The relationship between Parkinson’s disease and hearing loss

March 9, 2016 by Sarah Fredj

Parkingson

Studies suggest that elderly people suffering from Parkinson’s disease are also more at risk of experiencing hearing loss.

What is Parkinson’s disease?

Parkinson’s is a neurodegenerative disease that mainly affects movement. It’s caused by cell death in an area of the brain called the “substantia nigra.” The affected cells produce dopamine, a chemical that functions as a neurotransmitter, sending signals between the brain cells involved in movement. The significant decrease in dopamine levels causes the symptoms of Parkinson’s to appear. By the time Parkinson’s is diagnosed, it’s estimated that approximately 80% of dopamine-producing cells have stopped functioning.

The disease is more frequent in elderly people, affecting approximately 1% of those aged 65 and over and 2% of those aged 70 and over. In Canada, some 100,000 people have the disease, including 25,000 in Quebec alone.

A number of symptoms characterize Parkinson’s, but resting tremor is certainly the most indicative, followed by absence/loss and slowness of movement (akinesia and bradykinesia), muscular rigidity, and postural instability.

Is there a relationship between Parkinson’s and hearing loss?

A recent study conducted in Taiwan shows that elderly people with Parkinson’s are 1.5 times more likely to have hearing loss.

To carry out the study, Taiwanese researchers (Lai et al., 2014) created two groups. The first comprised 5,000 patients aged 65 and over diagnosed with hearing loss between 2000 and 2010, while the second comprised 19,900 randomly selected people with normal hearing.

By comparing the proportion of people in each group that eventually developed Parkinson’s, the researchers determined that the incidence of the disease was 1.5 times greater in the group with hearing loss, and were also able to confirm a positive correlation between Parkinson’s and hearing loss in elderly people.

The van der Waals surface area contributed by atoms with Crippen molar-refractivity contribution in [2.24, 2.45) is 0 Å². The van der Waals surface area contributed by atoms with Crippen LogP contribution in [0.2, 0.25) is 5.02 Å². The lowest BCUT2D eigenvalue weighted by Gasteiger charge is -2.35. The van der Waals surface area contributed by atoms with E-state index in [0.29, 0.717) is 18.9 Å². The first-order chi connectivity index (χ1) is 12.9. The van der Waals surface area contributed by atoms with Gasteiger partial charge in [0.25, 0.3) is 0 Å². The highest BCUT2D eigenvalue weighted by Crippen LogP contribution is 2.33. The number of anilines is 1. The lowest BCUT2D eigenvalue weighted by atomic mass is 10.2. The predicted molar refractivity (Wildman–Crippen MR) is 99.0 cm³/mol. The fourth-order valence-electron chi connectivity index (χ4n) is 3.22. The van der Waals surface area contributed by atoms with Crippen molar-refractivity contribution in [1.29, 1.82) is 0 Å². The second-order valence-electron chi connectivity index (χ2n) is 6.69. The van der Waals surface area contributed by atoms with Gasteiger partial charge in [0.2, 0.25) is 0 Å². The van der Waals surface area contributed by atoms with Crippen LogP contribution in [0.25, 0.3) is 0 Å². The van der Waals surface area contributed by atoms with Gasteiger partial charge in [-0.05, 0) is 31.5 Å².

Decrease in dopamine = hearing loss?

Another team of researchers (Vitale et al., 2012) has proven that dopamine could have a protective effect on the hearing organ: the cochlea. As Parkinson’s is caused by a decrease in dopamine and a direct correlation has been found between hearing loss and Parkinson’s disease, researchers hypothesized that inadequate levels of dopamine, combined with age, could damage the cochlea.

Even if the results of the research cited suggest this is true, it is too soon to state with certainty that hearing loss is a nonmotor symptom. So we’ll keep our ears to the ground while awaiting the results of further studies!

References:
– Lai, S. W., et al. (2014). “Hearing loss may be a non‐motor feature of Parkinson’s disease in older people in Taiwan.” European Journal of Neurology, 21(5), 752–757.
– Vitale, C., et al. (2012). “Hearing impairment in Parkinson’s disease: Expanding the nonmotor phenotype.” Movement Disorders, 27(12), 1530–1535.
-Pisani, V., et al. (2015). “An investigation of hearing impairment in de-novo Parkinson’s disease patients: A preliminary study.” Parkinsonism & Related Disorders, 21(8), 987–991.
– Parkinson Québec (2015). “Qu’est-ce que la maladie?” Website parkinsonquebec.ca viewed on 2015-10-22.

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